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Print D: The Haunted House, East Hampton / Mary Nimmo Moran


The subject of The Haunted House, East Hampton by Mary Nimmo Moran is a departure from her delightful depictions of rural life in the village, such as The Goose Pond, East Hampton (14.88b).1 The abandoned home portrayed here stood at the top of a small knoll called “Pudding Hill,” a nickname it was given during the American Revolution after a woman threw out a pot of pudding rather than hand it over to British troops stationed in the village.2 Art historian Shannon Vittoria notes that a year after Nimmo Moran executed this print, developers tore the building down to make room for new housing, so perhaps the artist wanted to preserve the memory of a historical site. A partially erased pencil notation on one impression reads: “of colonial days, East Hampton, L.I.”3

The Gilcrease collection contains eight impressions of this print, but through the use of a variety of inkings and wipings there are subtle differences. By wiping more ink from one part of the etching plate for one impression, and then moving to another section for the next impression, there are shifts in the lighting, illuminating tree trunks in one print and casting them in darkness in another. Similar changes in illumination appear for the house as well, highlighting the windows in one print and shrouding the home in total darkness in another. For this impression, a much heavier layer of ink is present, and a full moon was added to the sky. The variations suggest a range of emotional responses and viewers may find some impressions eerier than others.4 Nimmo Moran demonstrates her technical skill as a printmaker as well as her creativity in The Haunted House, East Hampton.5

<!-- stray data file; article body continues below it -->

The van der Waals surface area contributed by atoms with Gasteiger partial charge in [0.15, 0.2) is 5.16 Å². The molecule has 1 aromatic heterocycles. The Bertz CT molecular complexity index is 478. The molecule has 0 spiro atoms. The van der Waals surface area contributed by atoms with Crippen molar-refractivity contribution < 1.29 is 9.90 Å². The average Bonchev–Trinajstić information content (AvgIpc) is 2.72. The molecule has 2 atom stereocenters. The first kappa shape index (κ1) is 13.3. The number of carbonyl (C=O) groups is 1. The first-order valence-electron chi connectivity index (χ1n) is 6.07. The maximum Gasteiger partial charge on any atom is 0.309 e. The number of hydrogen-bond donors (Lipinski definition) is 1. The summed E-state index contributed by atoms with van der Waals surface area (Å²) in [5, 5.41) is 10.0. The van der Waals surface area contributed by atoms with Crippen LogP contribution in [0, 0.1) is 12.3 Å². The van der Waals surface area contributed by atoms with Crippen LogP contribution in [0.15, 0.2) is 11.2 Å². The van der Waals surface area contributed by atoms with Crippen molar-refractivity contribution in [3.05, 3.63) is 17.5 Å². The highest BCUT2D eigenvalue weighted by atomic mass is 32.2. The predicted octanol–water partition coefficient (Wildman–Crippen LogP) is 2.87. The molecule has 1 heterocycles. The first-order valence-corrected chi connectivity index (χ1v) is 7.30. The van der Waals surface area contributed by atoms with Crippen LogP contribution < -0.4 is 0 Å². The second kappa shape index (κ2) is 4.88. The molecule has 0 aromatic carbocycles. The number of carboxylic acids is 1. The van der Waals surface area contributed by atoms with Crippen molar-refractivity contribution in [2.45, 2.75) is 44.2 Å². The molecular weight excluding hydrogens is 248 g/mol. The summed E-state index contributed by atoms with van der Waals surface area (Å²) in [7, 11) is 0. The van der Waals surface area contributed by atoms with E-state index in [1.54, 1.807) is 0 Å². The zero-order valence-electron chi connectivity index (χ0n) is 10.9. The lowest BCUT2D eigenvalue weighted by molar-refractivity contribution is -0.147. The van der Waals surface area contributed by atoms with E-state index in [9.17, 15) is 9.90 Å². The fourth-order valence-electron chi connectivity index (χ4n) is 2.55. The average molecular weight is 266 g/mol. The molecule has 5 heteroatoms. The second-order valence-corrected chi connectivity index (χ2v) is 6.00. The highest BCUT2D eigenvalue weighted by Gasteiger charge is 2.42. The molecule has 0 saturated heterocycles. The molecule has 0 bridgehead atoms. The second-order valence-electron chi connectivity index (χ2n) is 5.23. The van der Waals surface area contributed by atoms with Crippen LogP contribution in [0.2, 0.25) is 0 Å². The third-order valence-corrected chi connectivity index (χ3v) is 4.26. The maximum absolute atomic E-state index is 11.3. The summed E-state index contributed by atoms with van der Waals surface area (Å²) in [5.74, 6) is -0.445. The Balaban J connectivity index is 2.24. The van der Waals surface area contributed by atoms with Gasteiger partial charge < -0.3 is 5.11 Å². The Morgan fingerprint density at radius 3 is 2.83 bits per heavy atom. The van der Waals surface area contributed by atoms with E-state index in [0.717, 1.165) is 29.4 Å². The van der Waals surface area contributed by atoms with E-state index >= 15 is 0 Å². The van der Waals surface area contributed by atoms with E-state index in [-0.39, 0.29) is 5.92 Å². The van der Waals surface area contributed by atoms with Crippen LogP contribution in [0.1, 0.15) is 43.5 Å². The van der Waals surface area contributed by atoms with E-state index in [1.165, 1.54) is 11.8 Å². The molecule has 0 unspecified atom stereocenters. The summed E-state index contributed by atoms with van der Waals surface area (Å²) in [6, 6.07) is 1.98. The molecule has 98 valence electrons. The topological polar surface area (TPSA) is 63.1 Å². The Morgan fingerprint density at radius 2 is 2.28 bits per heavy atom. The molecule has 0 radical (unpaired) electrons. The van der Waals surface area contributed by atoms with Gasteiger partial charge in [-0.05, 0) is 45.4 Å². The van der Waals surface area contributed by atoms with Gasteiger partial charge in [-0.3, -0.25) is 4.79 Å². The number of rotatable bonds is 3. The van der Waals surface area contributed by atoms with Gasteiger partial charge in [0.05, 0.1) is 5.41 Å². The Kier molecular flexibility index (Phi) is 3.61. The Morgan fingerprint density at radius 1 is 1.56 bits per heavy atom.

—Sandra Pauly, Henry Luce Foundation Curatorial Scholar for Moran Collection Research, 2021

1 Nimmo Moran’s husband, Thomas Moran (1837–1926), portrayed an abandoned building in one of his early works, The Haunted House (14.454), and in a second version, The Haunted House (14.838). Although both are dated by inscription to 1860, Nancy Anderson notes that a work entitled The Haunted House was exhibited by Moran at the Pennsylvania Academy of the Fine Arts in 1858 and at the Washington, D.C. Art Association in 1859. Anderson et al., Thomas Moran, 184.
2 Vittoria, “Nature and Nostalgia in the Art of Mary Nimmo Moran,” 283.
3 Vittoria, “Nature and Nostalgia in the Art of Mary Nimmo Moran.” 283. The impression referred to is 14.122c.
4 These are all titled The Haunted House (14.122).
5 Morand and Friese, Prints of Nature, 21.

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Print D: The Haunted House, East Hampton
Mary Nimmo Moran (Artist)
printing ink on paper
Landscape; single-sided 0.174- 0.225 mm Cream, Japan paper. Slightly mottled surface with clumped fibers in transmitted light.
Object Type: 
Accession No: 
Previous Number(s): 
1426.122D; 37936
Not On View

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